Finally, we’re going to incorporate high intensity movement with breath holds to help you increase lung capacity. For this exercise, you can use a paddle machine, exercise bike, rowing machine or good old fashioned jump rope. Start by moving at a moderate pace for 30 seconds. Then kick it up a notch and go at 80-90% of your max for 10 seconds. Take a deep belly-chest-throat breath and hold for 20 seconds. Exhale and start moving at medium intensity again and repeat the cycle 8 times. This will definitely get your heart rate going.
First, you create more space in your rib cage and lungs. Then, you build strength in your diaphragm. Finally, you pump it up and put your respiratory system to the test. This trifecta of exercises will help you improve their lung capacity and performance in less than 20 minutes from the comfort of your own home.
The secret to enhanced performance
Humans are the only creature on earth capable of consciously controlling their breath. We can choose the cadence, depth, and method of breathing. Our breathing patterns at rest dictate our breathing patterns while surfing, exercising, or under stress. The secret to enhanced performance is simpler than you think.
Author Christopher McDougall recognised the secret when he studied the Tarahumara tribe in Mexico for his book, Born to Run, which chronicled both modern and ancient distance runners. He noticed that Tarahumara tribesmen and women could finish a marathon with low heart rates, low respiratory rates, calm demeanour, and lower blood pressure than when they set off. The difference between the Tarahumana and puffed marathon runners who can barely cross the finish line before collapsing? Nose breathing.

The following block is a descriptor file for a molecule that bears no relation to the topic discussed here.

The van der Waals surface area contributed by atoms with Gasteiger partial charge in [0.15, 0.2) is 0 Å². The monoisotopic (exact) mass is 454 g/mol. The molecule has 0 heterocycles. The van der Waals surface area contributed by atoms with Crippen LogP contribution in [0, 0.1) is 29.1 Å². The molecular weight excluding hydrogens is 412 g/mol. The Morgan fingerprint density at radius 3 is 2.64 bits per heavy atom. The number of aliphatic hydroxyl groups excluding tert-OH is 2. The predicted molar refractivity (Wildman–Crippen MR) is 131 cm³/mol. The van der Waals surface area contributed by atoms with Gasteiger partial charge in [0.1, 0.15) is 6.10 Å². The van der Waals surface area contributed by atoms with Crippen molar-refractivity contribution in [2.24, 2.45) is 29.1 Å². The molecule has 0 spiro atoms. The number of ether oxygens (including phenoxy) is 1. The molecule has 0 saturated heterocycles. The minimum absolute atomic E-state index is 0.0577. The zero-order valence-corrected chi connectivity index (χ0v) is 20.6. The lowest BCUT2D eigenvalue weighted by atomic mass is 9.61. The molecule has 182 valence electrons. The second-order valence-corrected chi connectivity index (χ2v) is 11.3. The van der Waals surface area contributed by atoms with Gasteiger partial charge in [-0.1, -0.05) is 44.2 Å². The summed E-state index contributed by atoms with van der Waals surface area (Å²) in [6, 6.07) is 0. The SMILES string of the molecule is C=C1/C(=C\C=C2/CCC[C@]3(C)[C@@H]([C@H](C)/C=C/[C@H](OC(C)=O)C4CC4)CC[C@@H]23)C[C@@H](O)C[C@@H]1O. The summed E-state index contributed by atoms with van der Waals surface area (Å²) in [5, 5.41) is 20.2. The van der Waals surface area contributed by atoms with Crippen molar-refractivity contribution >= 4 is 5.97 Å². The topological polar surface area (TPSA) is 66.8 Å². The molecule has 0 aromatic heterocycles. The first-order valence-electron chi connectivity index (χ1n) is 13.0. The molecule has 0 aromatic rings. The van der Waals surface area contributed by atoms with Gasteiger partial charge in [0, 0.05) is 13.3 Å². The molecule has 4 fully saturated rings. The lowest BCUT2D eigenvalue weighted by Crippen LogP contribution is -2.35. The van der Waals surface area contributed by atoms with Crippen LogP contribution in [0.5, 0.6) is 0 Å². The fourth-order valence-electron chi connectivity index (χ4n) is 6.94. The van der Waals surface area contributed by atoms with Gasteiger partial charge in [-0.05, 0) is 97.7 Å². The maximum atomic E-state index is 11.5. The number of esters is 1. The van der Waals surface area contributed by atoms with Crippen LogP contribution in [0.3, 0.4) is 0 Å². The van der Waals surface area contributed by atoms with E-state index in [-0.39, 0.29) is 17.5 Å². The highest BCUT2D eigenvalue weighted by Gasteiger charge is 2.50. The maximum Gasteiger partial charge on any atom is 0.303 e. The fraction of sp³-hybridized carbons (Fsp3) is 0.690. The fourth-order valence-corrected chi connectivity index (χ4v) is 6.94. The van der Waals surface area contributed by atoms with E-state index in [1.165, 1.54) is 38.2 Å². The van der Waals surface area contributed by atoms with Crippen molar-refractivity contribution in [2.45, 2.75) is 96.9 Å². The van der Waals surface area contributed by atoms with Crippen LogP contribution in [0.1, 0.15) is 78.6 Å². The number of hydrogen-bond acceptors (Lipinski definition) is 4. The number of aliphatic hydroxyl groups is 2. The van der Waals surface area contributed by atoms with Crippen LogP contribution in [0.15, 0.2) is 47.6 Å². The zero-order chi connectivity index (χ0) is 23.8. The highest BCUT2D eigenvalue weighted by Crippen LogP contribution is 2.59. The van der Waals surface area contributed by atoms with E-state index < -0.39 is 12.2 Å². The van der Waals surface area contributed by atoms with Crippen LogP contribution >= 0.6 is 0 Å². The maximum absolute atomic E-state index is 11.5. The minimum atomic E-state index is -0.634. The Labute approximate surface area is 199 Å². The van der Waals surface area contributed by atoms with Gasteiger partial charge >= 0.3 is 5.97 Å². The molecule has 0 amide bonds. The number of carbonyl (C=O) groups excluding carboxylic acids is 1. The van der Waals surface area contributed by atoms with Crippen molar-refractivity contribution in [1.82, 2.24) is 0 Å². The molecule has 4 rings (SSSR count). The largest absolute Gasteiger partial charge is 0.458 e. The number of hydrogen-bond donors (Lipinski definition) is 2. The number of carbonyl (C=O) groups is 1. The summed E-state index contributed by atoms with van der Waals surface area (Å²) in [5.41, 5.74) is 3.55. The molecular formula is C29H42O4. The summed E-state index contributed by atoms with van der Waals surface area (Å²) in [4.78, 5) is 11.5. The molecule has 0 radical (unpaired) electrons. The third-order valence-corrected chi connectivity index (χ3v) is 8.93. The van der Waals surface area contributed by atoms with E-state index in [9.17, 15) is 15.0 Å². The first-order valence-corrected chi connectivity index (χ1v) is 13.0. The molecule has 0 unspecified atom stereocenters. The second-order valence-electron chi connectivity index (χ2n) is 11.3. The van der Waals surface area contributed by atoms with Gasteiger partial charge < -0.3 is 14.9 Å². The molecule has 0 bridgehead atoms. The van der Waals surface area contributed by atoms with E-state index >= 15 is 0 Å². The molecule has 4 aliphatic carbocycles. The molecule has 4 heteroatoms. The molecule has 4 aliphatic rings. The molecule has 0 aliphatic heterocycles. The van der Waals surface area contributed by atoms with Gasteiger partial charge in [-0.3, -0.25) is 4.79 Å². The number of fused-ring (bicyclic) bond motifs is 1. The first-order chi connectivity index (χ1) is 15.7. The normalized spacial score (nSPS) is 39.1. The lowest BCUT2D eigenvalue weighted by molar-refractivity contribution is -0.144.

Nose breathing during exercise increases athletic performance in several ways. First, nose breathing regulates the amount of air that enters the lungs, making it easier to control breathing and pace during exercise. This can be particularly important during endurance activities, where pacing is crucial to maintain performance over time. Additionally, nose breathing can help to warm and humidify the air before it reaches the lungs, reducing irritation and increasing oxygen uptake. This is especially beneficial in dry or cold environments where air can be particularly harsh on the respiratory system.